A Cameroonian elite Rapid Intervention Battalion (BIR) member walks past a burnt car while patroling in the city of Buea in the anglophone southwest region, Cameroon Oct. 4, 2018. (Zohra Bensemra/REUTERS)

Rights groups sound alarm over ‘neglected’ Cameroon crisis

Human rights groups are sounding the alarm over the world’s “most neglected displacement crisis” unfolding in western Cameroon, where government forces and pro-government militias are locked in a deadly spiral of violence targeting the West African country’s anglophone minority.

“The international community is asleep at the wheel when it comes to the crisis in Cameroon,” the secretary general of the Norwegian Refugee Council (NRC), Jan Egeland, said in a report issued on Tuesday.

“Brutal killings, burned-down villages and massive displacement have been met with deafening silence.”

Two regions in Cameroon are in the grip of an armed campaign by English-speaking militants seeking independence from the francophone-majority country.

On Oct. 1 2017, they declared the creation of the “Republic of Ambazonia,” covering the two English-speaking regions incorporated into post-independence Cameroon in 1961.

The declaration went largely unnoticed outside Cameroon, and “Ambazonia” — named after a bay at the mouth of the Douala River — has been recognised by no-one.

Violent crackdown

Cameroonian elite Rapid Intervention Battalion (BIR) members patrol the abandoned village of Ekona near Buea in the anglophone southwest region, Cameroon Oct. 4, 2018. (Zohra Bensemra/REUTERS)

The government responded with a brutal crackdown, and the separatists in turn have mounted a campaign of attacks on state buildings, shooting and kidnappings.

According to the International Crisis Group think tank, 1,850 people have been killed, while more than 530,000 people have been forced from their homes, according to UN figures.

A report by the Cameroon-based Centre for Human Rights and Democracy in Africa (CHRDA), and the Montreal-based Raoul Wallenberg Centre for Human Rights, accused the armed forces of conducting “a deliberate, violent campaign against civilian populations.”

Pearl Eliadis, a Canadian human rights lawyer based in Montreal and a co-author of the report, entitled Cameroon’s Unfolding Catastrophe, said Cameroon is now the sixth largest source of displaced persons in the world.

Many are fleeing violence as a result of raids on villages and surrounding areas. Men, women, and children have found refuge in forests where they lack hygiene, health services, sanitation, shelter, and food, Eliadis said.

(click to listen to the full interview with Pearl Eliadis)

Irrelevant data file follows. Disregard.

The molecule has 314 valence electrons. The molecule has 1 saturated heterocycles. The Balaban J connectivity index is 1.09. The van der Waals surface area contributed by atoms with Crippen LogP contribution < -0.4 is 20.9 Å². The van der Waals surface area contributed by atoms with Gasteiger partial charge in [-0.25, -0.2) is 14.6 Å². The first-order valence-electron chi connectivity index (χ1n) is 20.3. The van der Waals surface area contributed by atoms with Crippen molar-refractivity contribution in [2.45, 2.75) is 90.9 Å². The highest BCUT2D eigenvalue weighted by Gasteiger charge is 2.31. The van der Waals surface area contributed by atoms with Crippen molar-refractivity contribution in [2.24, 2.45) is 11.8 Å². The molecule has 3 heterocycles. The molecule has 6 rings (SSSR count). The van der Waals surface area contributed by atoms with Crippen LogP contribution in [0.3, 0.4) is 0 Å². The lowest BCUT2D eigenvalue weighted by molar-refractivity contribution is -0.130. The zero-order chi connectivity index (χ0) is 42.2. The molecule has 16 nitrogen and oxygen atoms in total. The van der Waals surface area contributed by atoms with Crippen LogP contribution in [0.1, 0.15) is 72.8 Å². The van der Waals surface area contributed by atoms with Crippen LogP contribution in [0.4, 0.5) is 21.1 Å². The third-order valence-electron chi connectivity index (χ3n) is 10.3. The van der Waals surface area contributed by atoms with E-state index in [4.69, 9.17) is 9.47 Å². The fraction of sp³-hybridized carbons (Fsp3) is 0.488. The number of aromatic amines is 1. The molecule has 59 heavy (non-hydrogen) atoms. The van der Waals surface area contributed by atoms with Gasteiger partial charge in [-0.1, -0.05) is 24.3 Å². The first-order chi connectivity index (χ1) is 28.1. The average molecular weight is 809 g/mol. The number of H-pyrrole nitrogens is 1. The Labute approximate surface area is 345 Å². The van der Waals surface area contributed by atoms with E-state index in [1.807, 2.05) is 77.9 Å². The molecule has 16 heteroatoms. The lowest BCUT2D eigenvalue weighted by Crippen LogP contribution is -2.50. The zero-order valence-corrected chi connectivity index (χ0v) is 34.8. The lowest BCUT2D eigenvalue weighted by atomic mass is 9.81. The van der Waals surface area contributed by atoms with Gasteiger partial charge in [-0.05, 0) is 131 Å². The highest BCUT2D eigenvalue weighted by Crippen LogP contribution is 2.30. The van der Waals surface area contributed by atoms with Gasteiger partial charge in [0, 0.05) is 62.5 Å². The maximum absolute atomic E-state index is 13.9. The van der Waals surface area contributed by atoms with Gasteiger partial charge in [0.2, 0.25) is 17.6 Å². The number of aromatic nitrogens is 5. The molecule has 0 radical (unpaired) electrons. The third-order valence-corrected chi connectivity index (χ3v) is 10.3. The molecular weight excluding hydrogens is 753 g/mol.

The United Nations Office for the Coordination of Humanitarian Affairs (OCHA) reported in January 2019 that 1.3 million people are in need of humanitarian assistance.

“We are not exaggerating when we say this is a human rights catastrophe,” Eliadis said in a phone interview with Radio Canada International.

Around a fifth of Cameroon’s population of 24 million are English-speakers.

Honrne Waba, 40, who has fled the northwestern village of Njinikom because of violence cooks in the courtyard of the house where she is staying in Yaounde, Cameroon, Oct. 3, 2018. (Zohra Bensemra/REUTERS)

Resentment has long festered at perceived discrimination at the hands of the francophone majority in education, law and the economy.

In recent years, growing demands for autonomy or a return to Cameroon’s federal structure were rejected by President Paul Biya, prompting radicals to gain the ascendancy in the anglophone movement.

“Those who have been engaged in criminal activity need to be prosecuted, yes, but that does not in any way excuse barring access to humanitarian aid,” Eliadis said.

“The existence of a separatist element does not in any way excuse the government from activities like razing villages, sending soldiers in in reprisal attacks, detaining people arbitrarily, detaining civilians and torturing them, and we have extensive documentation of all of those activities.”

An important role for Canada

Canada has an important multilateral role to play in helping to resolve the conflict, said Eliadis, who teaches at McGill University’s Faculty of Law and the Max Bell School of Public Policy.

“First of all, I think Canada needs to be much more vocal than it’s been so far,” Eliadis said.

Canada has been relatively restrained in its public statements about the situation in Cameroon, she added.

“I think many in the Canadian diplomatic service believe that this is a series of reciprocal internal conflicts that are ‘unfortunate’ but really have to be seen under the light of an internal conflict and we think that it’s the wrong approach,” Eliadis said.

“I think even if there is an international conflict going on, that does not remove responsibility from Cameroon from what appear to be individual instances of officials engaging in crimes against humanity.”

Eliadis at the same time commended the Canadian government for making a significant investment specifically targeted for the northwest and southwest anglophone regions of Cameroon.

In April, the federal government announced $27 million in funding to humanitarian partners to support vulnerable populations in Cameroon, Chad, Niger and Nigeria.

“We feel that that money should be going to provide not only humanitarian assistance that does go directly to the people who are in the bush but also to ensure that there are independent, impartial investigations into these human rights violations, and to ensure that there are internationally, impartially mediated talks to bring the parties together,” Eliadis said.

Officials at Cameroon’s High Commission in Ottawa could not be reached for comment Wednesday.

With files from AFP

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